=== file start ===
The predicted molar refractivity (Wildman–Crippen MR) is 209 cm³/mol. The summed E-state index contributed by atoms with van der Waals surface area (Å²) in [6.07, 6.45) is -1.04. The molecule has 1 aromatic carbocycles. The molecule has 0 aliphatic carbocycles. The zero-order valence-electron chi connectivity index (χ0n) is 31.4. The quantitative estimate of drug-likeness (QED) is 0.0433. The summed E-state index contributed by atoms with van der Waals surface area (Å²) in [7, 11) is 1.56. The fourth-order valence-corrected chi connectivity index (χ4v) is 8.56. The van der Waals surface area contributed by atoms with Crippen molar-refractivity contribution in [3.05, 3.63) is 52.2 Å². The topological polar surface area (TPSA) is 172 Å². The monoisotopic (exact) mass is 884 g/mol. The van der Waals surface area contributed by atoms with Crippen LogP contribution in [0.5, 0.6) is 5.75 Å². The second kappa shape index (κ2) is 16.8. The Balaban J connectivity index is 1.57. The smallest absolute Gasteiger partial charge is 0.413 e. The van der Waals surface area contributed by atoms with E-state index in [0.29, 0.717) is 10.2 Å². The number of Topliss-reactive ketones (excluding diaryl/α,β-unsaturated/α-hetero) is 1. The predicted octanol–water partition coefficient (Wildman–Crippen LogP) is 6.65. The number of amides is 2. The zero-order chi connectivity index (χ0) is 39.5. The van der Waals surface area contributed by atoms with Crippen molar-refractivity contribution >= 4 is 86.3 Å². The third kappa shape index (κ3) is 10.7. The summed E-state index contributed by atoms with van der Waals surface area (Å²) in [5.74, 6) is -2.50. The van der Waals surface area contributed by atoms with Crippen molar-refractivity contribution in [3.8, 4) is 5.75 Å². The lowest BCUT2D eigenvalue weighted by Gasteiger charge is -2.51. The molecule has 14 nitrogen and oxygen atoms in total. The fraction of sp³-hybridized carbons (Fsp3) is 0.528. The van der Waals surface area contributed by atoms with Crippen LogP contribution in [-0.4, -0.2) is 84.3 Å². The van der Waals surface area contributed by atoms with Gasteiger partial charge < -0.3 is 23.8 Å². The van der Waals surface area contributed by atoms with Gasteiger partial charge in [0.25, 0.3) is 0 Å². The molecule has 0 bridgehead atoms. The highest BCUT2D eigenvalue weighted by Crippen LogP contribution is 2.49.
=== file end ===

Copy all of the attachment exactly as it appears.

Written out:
The predicted molar refractivity (Wildman–Crippen MR) is 209 cm³/mol. The summed E-state index contributed by atoms with van der Waals surface area (Å²) in [6.07, 6.45) is -1.04. The molecule has 1 aromatic carbocycles. The molecule has 0 aliphatic carbocycles. The zero-order valence-electron chi connectivity index (χ0n) is 31.4. The quantitative estimate of drug-likeness (QED) is 0.0433. The summed E-state index contributed by atoms with van der Waals surface area (Å²) in [7, 11) is 1.56. The fourth-order valence-corrected chi connectivity index (χ4v) is 8.56. The van der Waals surface area contributed by atoms with Crippen molar-refractivity contribution in [3.05, 3.63) is 52.2 Å². The topological polar surface area (TPSA) is 172 Å². The monoisotopic (exact) mass is 884 g/mol. The van der Waals surface area contributed by atoms with Crippen LogP contribution in [0.5, 0.6) is 5.75 Å². The second kappa shape index (κ2) is 16.8. The Balaban J connectivity index is 1.57. The smallest absolute Gasteiger partial charge is 0.413 e. The van der Waals surface area contributed by atoms with E-state index in [0.29, 0.717) is 10.2 Å². The number of Topliss-reactive ketones (excluding diaryl/α,β-unsaturated/α-hetero) is 1. The predicted octanol–water partition coefficient (Wildman–Crippen LogP) is 6.65. The number of amides is 2. The zero-order chi connectivity index (χ0) is 39.5. The van der Waals surface area contributed by atoms with Crippen molar-refractivity contribution >= 4 is 86.3 Å². The third kappa shape index (κ3) is 10.7. The summed E-state index contributed by atoms with van der Waals surface area (Å²) in [5.74, 6) is -2.50. The van der Waals surface area contributed by atoms with Crippen molar-refractivity contribution in [3.8, 4) is 5.75 Å². The lowest BCUT2D eigenvalue weighted by Gasteiger charge is -2.51. The molecule has 14 nitrogen and oxygen atoms in total. The fraction of sp³-hybridized carbons (Fsp3) is 0.528. The van der Waals surface area contributed by atoms with Crippen LogP contribution in [-0.4, -0.2) is 84.3 Å². The van der Waals surface area contributed by atoms with Gasteiger partial charge < -0.3 is 23.8 Å². The van der Waals surface area contributed by atoms with Gasteiger partial charge in [0.25, 0.3) is 0 Å². The molecule has 0 bridgehead atoms. The highest BCUT2D eigenvalue weighted by Crippen LogP contribution is 2.49.